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Feds Seek to Hold Business Owner Personally Liable For Consumer Recall

Craig Zucker founded Buckyballs, a desk toy of small magnets that can be stacked into infinite shapes. But "perhaps more than 1,000" kids have swallowed the magnets and needed to undergo surgery, The Washington Post reports. Now the Consumer Product Safety Commission is seeking to hold Zucker personally liable for the $57 million recall because he dissolved his business, The Post further reports: "The commission supported that move with a legal precedent known as the Park doctrine, which allows the government to criminally prosecute corporate officers for failing to prevent violations of the Food, Drug and Cosmetic Act."

Small Dronemakers Beg For Regulation

sUAS News, a blog that follows news on small unmanned aerial systems (or drones), opined last week that "it is rare that industries come to Washington begging for more regulation. But that is how we in the unmanned systems business find ourselves with respect to small unmanned aerial systems (SUAS). A notice of proposed rulemaking (NPRM) has been on the shelf for years. We need to move forward before a serious accident occurs."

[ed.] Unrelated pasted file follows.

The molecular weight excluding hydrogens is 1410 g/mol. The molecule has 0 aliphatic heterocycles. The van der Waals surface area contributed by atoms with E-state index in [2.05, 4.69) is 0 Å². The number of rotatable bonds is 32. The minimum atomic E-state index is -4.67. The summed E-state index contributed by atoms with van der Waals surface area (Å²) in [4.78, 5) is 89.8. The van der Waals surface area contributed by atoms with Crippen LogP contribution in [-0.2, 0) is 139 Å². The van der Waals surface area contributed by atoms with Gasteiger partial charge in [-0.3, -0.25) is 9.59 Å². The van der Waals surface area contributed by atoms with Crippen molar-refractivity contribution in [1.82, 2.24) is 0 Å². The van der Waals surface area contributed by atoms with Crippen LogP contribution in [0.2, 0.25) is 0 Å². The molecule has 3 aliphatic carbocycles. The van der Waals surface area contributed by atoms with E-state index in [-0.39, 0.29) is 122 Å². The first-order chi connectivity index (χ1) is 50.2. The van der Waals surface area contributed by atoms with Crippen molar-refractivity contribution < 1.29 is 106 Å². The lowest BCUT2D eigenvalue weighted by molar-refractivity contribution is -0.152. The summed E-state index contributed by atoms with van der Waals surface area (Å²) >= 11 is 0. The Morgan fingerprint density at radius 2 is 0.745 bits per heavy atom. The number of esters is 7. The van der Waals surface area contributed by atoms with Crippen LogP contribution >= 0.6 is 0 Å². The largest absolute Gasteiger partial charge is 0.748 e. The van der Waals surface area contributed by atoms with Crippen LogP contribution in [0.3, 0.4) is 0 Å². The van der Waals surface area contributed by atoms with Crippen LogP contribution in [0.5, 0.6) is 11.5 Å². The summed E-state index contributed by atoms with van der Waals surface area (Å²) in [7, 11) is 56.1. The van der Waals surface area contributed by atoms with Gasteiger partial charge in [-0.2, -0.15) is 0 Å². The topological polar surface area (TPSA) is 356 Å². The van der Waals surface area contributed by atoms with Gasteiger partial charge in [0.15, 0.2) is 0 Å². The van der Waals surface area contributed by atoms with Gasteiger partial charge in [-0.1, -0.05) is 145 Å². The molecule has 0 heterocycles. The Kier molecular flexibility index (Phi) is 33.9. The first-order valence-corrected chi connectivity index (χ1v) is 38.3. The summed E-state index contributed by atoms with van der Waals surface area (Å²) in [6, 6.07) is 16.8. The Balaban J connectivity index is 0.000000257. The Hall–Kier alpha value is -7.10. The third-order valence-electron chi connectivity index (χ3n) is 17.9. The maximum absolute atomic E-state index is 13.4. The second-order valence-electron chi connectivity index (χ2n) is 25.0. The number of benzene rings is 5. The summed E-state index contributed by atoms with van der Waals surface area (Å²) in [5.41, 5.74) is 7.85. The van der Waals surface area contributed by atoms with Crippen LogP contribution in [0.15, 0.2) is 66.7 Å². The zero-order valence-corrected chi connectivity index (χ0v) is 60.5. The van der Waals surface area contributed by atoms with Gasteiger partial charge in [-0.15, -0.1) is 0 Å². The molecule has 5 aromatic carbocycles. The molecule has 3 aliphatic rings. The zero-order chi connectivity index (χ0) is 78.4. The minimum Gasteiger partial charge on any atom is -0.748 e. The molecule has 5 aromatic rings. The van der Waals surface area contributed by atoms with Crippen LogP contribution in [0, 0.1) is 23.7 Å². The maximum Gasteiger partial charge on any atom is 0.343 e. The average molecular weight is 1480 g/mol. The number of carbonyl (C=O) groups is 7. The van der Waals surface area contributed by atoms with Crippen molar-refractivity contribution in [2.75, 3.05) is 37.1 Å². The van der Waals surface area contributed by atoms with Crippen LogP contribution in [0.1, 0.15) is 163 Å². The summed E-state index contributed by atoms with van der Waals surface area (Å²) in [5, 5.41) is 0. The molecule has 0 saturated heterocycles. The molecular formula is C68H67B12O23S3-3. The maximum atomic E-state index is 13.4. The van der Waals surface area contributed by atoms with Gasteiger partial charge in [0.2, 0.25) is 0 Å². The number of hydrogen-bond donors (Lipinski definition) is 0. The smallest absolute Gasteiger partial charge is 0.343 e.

Rulemaking for small drones might finally be moving ahead. The Federal Aviation Authority just announced a roadmap for the integration of  private drones into America's airspace. The roadmap takes on important issues like privacy, civil liberties and national security.

FAA To Relax Rules On Use of Electronics On Airplanes?

Remember that scene in West Wing in which Toby Ziegler wanted to use his cell phone while in the air on a commercial passenger jet? Well, he still wouldn't be able to make a cell phone call, but he could read his e-book, listen to a podcast or watch a video. The New York Times reports an advisory panel to the Federal Aviation Authority is expected to make such a proposal soon. "The guidelines are expected to allow reading e-books or other publications, listening to podcasts, and watching videos, according to several of the panel’s members who requested anonymity because they could not comment on the recommendations," according to the report. "The ban on making phone calls, as well as sending and receiving e-mails and text messages or using Wi-Fi, is expected to remain in place, the panel members said."

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